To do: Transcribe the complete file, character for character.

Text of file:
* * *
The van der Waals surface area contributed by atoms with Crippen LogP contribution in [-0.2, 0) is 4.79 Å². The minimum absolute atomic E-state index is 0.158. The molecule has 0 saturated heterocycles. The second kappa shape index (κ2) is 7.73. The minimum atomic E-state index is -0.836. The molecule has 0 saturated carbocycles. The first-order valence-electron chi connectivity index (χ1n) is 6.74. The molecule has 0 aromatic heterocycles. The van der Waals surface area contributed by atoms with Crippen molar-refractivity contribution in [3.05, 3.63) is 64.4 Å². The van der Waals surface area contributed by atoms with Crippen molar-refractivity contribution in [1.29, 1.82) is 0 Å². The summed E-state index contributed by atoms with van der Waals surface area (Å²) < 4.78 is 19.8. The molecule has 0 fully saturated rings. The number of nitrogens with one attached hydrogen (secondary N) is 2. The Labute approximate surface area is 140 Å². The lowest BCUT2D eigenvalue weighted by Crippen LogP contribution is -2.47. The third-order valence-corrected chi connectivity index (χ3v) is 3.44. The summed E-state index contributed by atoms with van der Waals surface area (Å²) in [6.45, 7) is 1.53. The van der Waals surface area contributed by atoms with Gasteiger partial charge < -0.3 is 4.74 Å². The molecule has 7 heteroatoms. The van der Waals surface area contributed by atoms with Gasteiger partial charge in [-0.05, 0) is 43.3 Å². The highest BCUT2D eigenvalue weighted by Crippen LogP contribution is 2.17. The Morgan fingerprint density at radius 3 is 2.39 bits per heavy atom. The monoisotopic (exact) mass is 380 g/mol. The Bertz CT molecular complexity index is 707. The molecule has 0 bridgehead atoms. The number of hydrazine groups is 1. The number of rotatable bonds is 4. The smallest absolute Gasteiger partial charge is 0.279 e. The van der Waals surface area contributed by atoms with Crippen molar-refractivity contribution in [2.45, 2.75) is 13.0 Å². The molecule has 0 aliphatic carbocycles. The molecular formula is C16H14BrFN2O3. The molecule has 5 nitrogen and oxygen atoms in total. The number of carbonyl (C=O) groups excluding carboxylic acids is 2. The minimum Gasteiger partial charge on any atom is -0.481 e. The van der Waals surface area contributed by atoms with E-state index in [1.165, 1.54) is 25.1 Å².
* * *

The van der Waals surface area contributed by atoms with Crippen LogP contribution in [-0.2, 0) is 4.79 Å². The minimum absolute atomic E-state index is 0.158. The molecule has 0 saturated heterocycles. The second kappa shape index (κ2) is 7.73. The minimum atomic E-state index is -0.836. The molecule has 0 saturated carbocycles. The first-order valence-electron chi connectivity index (χ1n) is 6.74. The molecule has 0 aromatic heterocycles. The van der Waals surface area contributed by atoms with Crippen molar-refractivity contribution in [3.05, 3.63) is 64.4 Å². The van der Waals surface area contributed by atoms with Crippen molar-refractivity contribution in [1.29, 1.82) is 0 Å². The summed E-state index contributed by atoms with van der Waals surface area (Å²) < 4.78 is 19.8. The molecule has 0 fully saturated rings. The number of nitrogens with one attached hydrogen (secondary N) is 2. The Labute approximate surface area is 140 Å². The lowest BCUT2D eigenvalue weighted by Crippen LogP contribution is -2.47. The third-order valence-corrected chi connectivity index (χ3v) is 3.44. The summed E-state index contributed by atoms with van der Waals surface area (Å²) in [6.45, 7) is 1.53. The van der Waals surface area contributed by atoms with Gasteiger partial charge < -0.3 is 4.74 Å². The molecule has 7 heteroatoms. The van der Waals surface area contributed by atoms with Gasteiger partial charge in [-0.05, 0) is 43.3 Å². The highest BCUT2D eigenvalue weighted by Crippen LogP contribution is 2.17. The Morgan fingerprint density at radius 3 is 2.39 bits per heavy atom. The monoisotopic (exact) mass is 380 g/mol. The Bertz CT molecular complexity index is 707. The molecule has 0 bridgehead atoms. The number of hydrazine groups is 1. The number of rotatable bonds is 4. The smallest absolute Gasteiger partial charge is 0.279 e. The van der Waals surface area contributed by atoms with Crippen molar-refractivity contribution in [2.45, 2.75) is 13.0 Å². The molecule has 0 aliphatic carbocycles. The molecular formula is C16H14BrFN2O3. The molecule has 5 nitrogen and oxygen atoms in total. The number of carbonyl (C=O) groups excluding carboxylic acids is 2. The minimum Gasteiger partial charge on any atom is -0.481 e. The van der Waals surface area contributed by atoms with E-state index in [1.165, 1.54) is 25.1 Å².